THE RITZ-CARL­TON

KY­OTO, JA­PAN

The Australian - Wish Magazine - - HOTELS -

An ur­ban oa­sis and con­tem­po­rary ryokan in equal mea­sures, this sim­ply beau­ti­ful ho­tel rep­re­sents Ja­panese hy­brid de­sign at its finest. Tra­di­tional ryokan orig­i­nally were sim­ple inns on the Tokaido trade route be­tween the orig­i­nal im­pe­rial seat of Ky­oto and its suc­ces­sor cap­i­tal Tokyo. Fre­quently they were sited near hot springs, and of­fered shel­ter and sus­te­nance, con­vivial com­mu­nal bathing, hos­pi­tal­ity and a re­as­sur­ing sense of home­li­ness. Such inns flour­ished on this sto­ried high­way in the 17th cen­tury but can still be found across Ja­pan, from tiny, tatami­mat­ted lodg­ings to five-star in­ter­pre­ta­tions such as The Ritz-Carl­ton Ky­oto.

I am not ex­actly clad in a yukata, pen­ning haiku and or­gan­is­ing mi­nus­cule buds into an ike­bana ar­range­ment in Room 416, but it does feel like a sanc­tu­ary of cul­ture and calm. The en­suite is a se­ries of con­nected ar­eas with a deep ofuro tub, white wall­pa­per textured with the del­i­cate out­lines of blos­soms and wooden-slat­ted floor; the Toto toi­let lifts its lid in salute and whooshes like a wa­ter­fall. There are cush­ion cov­ers fash­ioned from pale pink and sil­ver ki­mono bro­cade, hon­eyed tim­bers and re­cur­ring shippo (seven jew­els) mo­tifs of en­cir­cled petals.

The view is of the Kamo­gawa River and there are snowflakes fall­ing like con­fetti this crisp late-Jan­uary day. On the low ta­ble by the pic­ture win­dow sits a spiky bon­sai and dish of flaw­less straw­ber­ries with long stalks, as shiny and sculpted as threaded jew­els. A Ja­panese tea-set prom­ises a per­fect serve of sen­cha while 21st-cen­tury falder­als of the likes of T2 and Ne­spresso ma­chines are dis­creetly present, along with wel­come ex­tras such as fra­grant Asprey toi­letries, a lit­tle TV screen in the bath­room mir­ror, a choice of cot­ton or fluffy robes, and sumo-sized tow­els.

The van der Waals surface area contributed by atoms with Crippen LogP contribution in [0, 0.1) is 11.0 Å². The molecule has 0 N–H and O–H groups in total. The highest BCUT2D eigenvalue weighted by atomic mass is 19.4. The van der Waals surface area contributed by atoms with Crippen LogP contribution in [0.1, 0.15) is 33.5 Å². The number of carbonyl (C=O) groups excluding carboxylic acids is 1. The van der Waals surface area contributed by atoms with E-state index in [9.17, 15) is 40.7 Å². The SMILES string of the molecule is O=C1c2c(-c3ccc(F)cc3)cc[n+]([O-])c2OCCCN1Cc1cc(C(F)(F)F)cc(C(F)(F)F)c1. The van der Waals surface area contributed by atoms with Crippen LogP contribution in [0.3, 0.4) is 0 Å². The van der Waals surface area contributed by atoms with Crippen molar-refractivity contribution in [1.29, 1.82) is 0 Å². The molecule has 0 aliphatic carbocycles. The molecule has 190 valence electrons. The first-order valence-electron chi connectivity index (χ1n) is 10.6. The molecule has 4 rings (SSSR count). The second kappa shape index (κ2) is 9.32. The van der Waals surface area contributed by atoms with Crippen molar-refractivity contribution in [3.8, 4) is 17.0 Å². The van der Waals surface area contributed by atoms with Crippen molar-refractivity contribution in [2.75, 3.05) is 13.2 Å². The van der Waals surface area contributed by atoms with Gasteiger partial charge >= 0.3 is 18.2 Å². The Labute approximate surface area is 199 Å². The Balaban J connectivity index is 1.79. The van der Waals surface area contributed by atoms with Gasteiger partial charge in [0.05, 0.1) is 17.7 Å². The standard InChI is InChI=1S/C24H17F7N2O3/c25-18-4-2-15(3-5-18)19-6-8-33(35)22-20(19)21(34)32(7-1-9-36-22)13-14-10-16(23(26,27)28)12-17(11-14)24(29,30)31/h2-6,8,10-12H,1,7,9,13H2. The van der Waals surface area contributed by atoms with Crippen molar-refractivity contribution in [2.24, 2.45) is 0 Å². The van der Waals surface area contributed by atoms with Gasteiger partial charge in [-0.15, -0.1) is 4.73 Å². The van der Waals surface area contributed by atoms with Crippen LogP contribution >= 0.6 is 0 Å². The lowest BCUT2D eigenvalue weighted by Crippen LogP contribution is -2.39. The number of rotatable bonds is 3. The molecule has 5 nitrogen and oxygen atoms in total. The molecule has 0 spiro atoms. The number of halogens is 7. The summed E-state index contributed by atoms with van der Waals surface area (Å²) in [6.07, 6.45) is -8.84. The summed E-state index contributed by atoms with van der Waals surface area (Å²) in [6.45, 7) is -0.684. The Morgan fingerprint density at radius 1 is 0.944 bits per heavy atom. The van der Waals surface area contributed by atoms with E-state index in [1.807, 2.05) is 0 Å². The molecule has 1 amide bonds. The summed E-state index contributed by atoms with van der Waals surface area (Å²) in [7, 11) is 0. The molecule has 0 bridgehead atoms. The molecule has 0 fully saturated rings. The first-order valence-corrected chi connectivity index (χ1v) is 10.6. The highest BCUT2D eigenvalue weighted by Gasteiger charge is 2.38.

The 134-room long and low prop­erty opened in 2014 on the site of the his­toric Fu­jita Ho­tel; many of its fa­cil­i­ties, such as func­tion rooms and the linked Mizuki restau­rant space, are be­low ground level, with light wells and tall win­dows fac­ing rock walls and green­ery. Guest cham­bers, in­clud­ing 17 suites and two tatami rooms with fu­ton bed­ding, are ar­rayed across four floors, reached via long, un­furl­ing cor­ri­dors with ver­ti­cal-slat­ted walls and washi pa­per lanterns. With an av­er­age size of 50sqm, the ac­com­mo­da­tion is pro­claimed the largest in Ky­oto, and as­pects are of river, Zen-in­spired pocket gar­dens or a back­drop of the forested Hi­gashiyama moun­tains, glow­ing mauve and mys­te­ri­ous at sun­set. The de­sign ethos is miyabi, or sim­ple ele­gance, as in­ter­preted by Hong Kong-based de­signer Pe­ter Reme­dios and Spin Stu­dios; the over-arch­ing theme is based on the courtly Heian era, from 794 to 1185, when Ky­oto was the most pow­er­ful city in Ja­pan and its unas­sailed cen­tre of cul­ture.

Ac­cord­ingly, this is a ho­tel of im­mense, al­most old-fash­ioned cour­tesy. Ki­mono-clad guest ex­pe­ri­ence man­agers are on hand to ad­vise on itin­er­ar­ies and ser­vice staff speak very good English. Mac­aron mae­stro Pierre Hermé is vis­it­ing from Paris dur­ing my stay to over­see his bou­tique, af­ter­noon teas and rose cream pas­tries for break­fast. My choice of two of his flavours, nes­tled in a box, re­quires an es­cort to my gue­stroom and the rit­ual lay­ing out of the pil­lowy treats on my win­dow­side ta­ble. Tea? Yes please, and amid bow­ing and gen­tle laugh­ter and ar­rang­ing of ce­ramic cups, I nib­ble matcha mac­arons as the win­ter sun sets over old Ky­oto and can think of nowhere I would rather be. Su­san Kuro­sawa is The Aus­tralian’s travel ed­i­tor.

W

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